|Reproduced with permission of |
the Dublin City Library and Archive
(click to enlarge)
Although no printing location is given, the pamphlet was clearly written in Dublin. The book is styled a preface to The Polite Gamester, which as we have seen, was the Dublin title for Hoyle's treatises. Further, the note "To the Printer" is signed "Jeff Humbugg, Bardin's Chocolate House, May 8, 1752". Peter Bardin, an actor, established a Chocolate House in Fowne's Court, Dublin—it was converted into a post office in 1755. (Gilbert, as in the J. T. Gilbert Collection, Vol. II, pp. 320-1)
Two competing Dublin editions of The Polite Gamester had appeared in February 1752 (ESTC N22882 and N24780), perhaps prompting this preface. The story of those books and the competition between them will have to wait for another time.
The book begins with the pseudonymous Humbugg lauding Hoyle:
His book, though small in size, is yet weighty as to its contents and was the produce of a long series of practice and close application (p. 8)Then he complains about the difficulty of portions of the text:
At first sight, and to the young beginner, or mere novice he will appear a little difficult. I remember myself, and I honestly declare it, that at first dipping into him, I did not enter into the true spirit and meaning of many passages. (pp. 8-9)More importantly, Humbugg, argues, the reading must be supplemented with expensive experience, by which he means expensive losses at gaming. The solution is ingenious, consisting of two strands. The first is:
"To have a number of schools erected at the public charge, in the several cities and large towns of this kingdom; where, under the direction of experienced, and able masters, the several games may be taught (p. 10-11)The more amusing suggestion is that:
...the youth of both sexes [be] made perfect by going through a complete course of experiments; in the performance of which they shall play only with the public money; and thus the people of lower rank, will have an opportunity of sending their children that they may learn to game with reason and judgment. (p. 11)Gaming with public money? I'll leave it to the reader to make twenty-first century analogies with sub-prime lending.
The Humbugg piece is the first satire I have seen suggesting schools for gaming, but others followed. The periodical The Connoisseur included a quite similar piece in the issue of March 20, 1755:
The education of females is at present happily elevated far above the ordinary employments of domestic œconomy; and if any school is wanted for the improvement of young ladies, I may venture to say, it should be a school for whist. Mr. Hoyle used, indeed, to wait on ladies of quality at their own houses to give them lectures in this science: but as that learned master has left off teaching, they can have no instructions but from his incomparable treatise; and this, I am afraid, is so abstruse, and abounding with technical terms, that even those among the quality, who are tolerably well grounded in the Science, are scarce able to unravel the perplexity of has cases, which are many of them as intricate as the hardest proposition in Euclid. A school for whist would, therefore, be of excellent use; where young ladies of quality might be gradually instructed in the various branches of lurching, renouncing, finessing winning the ten-ace, and getting the odd trick, in the same manner as common misses are taught to write, read, and work at their needle.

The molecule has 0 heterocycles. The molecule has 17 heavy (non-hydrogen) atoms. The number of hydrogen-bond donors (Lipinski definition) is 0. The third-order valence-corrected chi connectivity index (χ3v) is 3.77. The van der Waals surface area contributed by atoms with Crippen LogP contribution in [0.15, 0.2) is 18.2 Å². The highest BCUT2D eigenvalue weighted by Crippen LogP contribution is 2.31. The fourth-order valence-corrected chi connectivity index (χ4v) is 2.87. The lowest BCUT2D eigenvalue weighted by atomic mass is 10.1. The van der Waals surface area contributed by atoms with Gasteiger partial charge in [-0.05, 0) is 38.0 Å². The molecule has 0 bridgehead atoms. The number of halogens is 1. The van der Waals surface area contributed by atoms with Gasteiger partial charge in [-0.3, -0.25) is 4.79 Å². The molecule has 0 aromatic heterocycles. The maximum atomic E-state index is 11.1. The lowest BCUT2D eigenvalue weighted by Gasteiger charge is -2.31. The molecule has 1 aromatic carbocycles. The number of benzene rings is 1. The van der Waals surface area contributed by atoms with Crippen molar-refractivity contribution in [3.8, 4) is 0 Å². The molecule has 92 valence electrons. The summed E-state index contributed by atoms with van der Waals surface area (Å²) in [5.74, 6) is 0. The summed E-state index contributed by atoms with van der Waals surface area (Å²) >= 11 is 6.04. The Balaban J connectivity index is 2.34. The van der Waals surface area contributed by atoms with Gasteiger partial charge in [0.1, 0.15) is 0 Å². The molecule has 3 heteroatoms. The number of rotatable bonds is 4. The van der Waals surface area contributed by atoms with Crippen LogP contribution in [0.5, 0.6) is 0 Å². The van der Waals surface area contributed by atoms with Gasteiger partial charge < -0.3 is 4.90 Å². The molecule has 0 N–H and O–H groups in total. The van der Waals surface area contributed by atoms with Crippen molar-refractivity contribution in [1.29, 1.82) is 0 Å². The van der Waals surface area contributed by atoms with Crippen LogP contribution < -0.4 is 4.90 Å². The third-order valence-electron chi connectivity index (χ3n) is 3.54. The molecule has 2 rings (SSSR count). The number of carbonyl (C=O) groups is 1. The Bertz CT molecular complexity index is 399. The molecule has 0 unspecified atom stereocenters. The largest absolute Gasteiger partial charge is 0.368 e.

Another periodical, The World, included the following letter on May 20, 1756:
When [my son] had finished his studies at the university, and perfected himself in town in all the necessary accomplishments of a young man of fashion, I sent him under the direction of a very excellent tutor, on his travels through France, Italy and Germany; from which, after an absence of four years, he returned last winter, improved beyond my utmost hopes.
But, alas, sir! when I expected to see him the admiration of all companies, and to have been ever where congratulated on the happiness of having such a son, I found, from the universal attention to cards, that his acquirements were totally unnoticed, and that all the cost and trouble I had been at in his education, answered no other purpose than to make him company for himself, and a few unfashionable friends who have no commerce with the world.
If this insatiable passion continues, it were as well if our public schools and universities were abolished, and that travel and all other means of acquiring knowledge and refinement were at once prohibited; and in their places, other seminaries erected in this metropolis, and proper masters appointed, to instruct our children in the rudiments of brag, cribbage and lansquenet, till they were of a proper age to study whist, and the other games of skill, at the academy of Mr. Hoyle.Yes, gaming was quite the rage in Dublin and London, with Hoyle was seen as the cornerstone to education.
J. T. Gilbert, A History of the City of Dublin, Dublin: McGlashan and Gill, 1859.